Having proven globally, nationally and regionally that the new ‘pyramid’ formula had past muster, interest for TCR in 2016 was through the roof.

“Obviously, you always want to improve a formula, and we pushed the envelope a lot for 2016. We worked a lot with the brands, with the teams and with the event promoters, and in particular, we regularly invited them to meetings to help fine-tune the technical regulations and establish a set of rules that worked. All for no additional cost. Everybody was embracing this concept.”

2017 saw the TCR International Series visit Georgia, Hungary and Dubai for the first time, and a new champion crowned in France’s Jean-Karl Vernay. It also witnessed the debuts of the KIA Cee’d, the Audi RS3 LMS and Hyundai to TCR competition, the latter two stamping their authority quickly. The Hyundai, with one Gabriele Tarquini on-board no less, caused a stir by winning on its TCR debut in China, the former British, European and World Touring Car Champion one-upping that formidable achievement by taking the global TCR crown with Hyundai in 2018.

Audi meanwhile, having placed a cautious toe in the TCR waters first with a homologated TT Cup in 2015 and an RS3 saloon in 2016, were finally all in alongside its Volkswagen Group bedfellows. To Fabio, the RS3 LMS is among the most notable of TCR’s success stories.

“Looking at the brands, probably the the most successful in the least amount of time was Audi. And I’m not just talking results. In 2016, the assured us they’re have a car ready for 2017: ‘we’ll build 110 of them and they will cost €135,000 each.’ They sold out in 45 days!”

Ironically, as Audi, Hyundai and their ilk came through TCR’s revolving door, Ford was on its way out. Originally developed by Onyx Race Engineering for 2015, and with plans for a 12-20 car roll-out, a lack of factory support and terminal overheating problems meant the Focus TCR failed to start its first TCR race at all and had yielded just one top 10 finish before the FRD Motorsports Team began a thorough overhaul 18 months later. To little effect. The Focus TCR competed only twice in 2016 before disappearing from the International Series completely.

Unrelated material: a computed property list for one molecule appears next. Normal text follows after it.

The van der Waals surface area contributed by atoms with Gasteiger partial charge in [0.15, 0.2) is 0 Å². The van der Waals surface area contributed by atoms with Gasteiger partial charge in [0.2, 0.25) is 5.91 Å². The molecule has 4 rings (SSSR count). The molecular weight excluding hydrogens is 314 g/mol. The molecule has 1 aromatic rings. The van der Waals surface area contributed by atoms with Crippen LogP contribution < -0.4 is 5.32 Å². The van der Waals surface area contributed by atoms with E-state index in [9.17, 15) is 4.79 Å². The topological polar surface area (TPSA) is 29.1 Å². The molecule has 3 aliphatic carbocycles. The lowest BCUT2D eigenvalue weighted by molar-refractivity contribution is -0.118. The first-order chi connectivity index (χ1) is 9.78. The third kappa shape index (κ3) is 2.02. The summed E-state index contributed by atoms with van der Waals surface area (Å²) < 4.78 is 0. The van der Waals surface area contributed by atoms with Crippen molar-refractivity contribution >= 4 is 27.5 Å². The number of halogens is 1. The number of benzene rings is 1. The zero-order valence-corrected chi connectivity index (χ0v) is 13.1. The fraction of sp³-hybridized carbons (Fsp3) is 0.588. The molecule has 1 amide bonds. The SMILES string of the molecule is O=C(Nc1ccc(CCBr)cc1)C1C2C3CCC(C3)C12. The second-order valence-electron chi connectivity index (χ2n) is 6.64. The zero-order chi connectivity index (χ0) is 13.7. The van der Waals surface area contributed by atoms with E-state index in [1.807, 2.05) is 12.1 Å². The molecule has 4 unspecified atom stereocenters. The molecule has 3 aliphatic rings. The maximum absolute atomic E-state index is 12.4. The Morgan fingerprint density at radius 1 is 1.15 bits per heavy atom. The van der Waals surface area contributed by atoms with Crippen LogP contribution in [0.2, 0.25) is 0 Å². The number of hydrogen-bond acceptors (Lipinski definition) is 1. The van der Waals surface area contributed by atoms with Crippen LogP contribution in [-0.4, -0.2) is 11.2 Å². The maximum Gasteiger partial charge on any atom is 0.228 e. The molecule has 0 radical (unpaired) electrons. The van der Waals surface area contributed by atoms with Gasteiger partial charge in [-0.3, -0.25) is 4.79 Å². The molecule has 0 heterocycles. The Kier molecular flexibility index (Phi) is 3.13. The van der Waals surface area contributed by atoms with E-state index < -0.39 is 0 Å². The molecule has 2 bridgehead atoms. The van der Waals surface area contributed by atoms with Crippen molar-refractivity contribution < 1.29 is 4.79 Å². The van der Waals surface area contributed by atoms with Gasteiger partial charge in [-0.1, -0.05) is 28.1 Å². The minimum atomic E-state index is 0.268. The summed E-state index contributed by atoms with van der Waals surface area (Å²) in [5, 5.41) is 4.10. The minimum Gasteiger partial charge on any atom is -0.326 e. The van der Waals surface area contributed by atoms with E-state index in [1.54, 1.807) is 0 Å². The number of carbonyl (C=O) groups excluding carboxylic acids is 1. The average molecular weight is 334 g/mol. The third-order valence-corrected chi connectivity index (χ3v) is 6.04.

“Probably the only thing that went really wrong in 2015 was the disappointing performance and reliability of the Ford Focus TCR. We expected much more from that. But without direct technical support or blessing from a manufacturer, it’s difficult to develop a competitive car, and we’ve seen this with Ford, with Subaru and with KIA. They tried, they spent money, they spent time and they were enthusiastic, but the manner in which things were done, it just wasn’t meant to be.”

It was somewhat inevitable that the FIA would came knocking, and after three successful seasons, the TCR International Series name was retired was retired to make room in 2018 for the FIA World Touring Car Cup (WTCR). In doing so, motorsport bade farewell to the World Touring Car Championship after 13 consecutive seasons.

Astonishingly, inside just four years, the mountaintop has been reached for Marcello Lotti, WSC Ltd, and TCR. And that’s not where the story will end either.

“TCR will keep growing. We have new brands joining, new championships starting, and we’ll soon have new models from Volkswagen, Audi and CUPRA. Of course the next step will be the ETCR” – the Electric TCR – “which could be perfect for brands who want to do more for the environment but don’t want to leave motorsport. There is so much potential for TCR, and we intend to keep this going for many years to come.

*Images courtesy of TCR International Series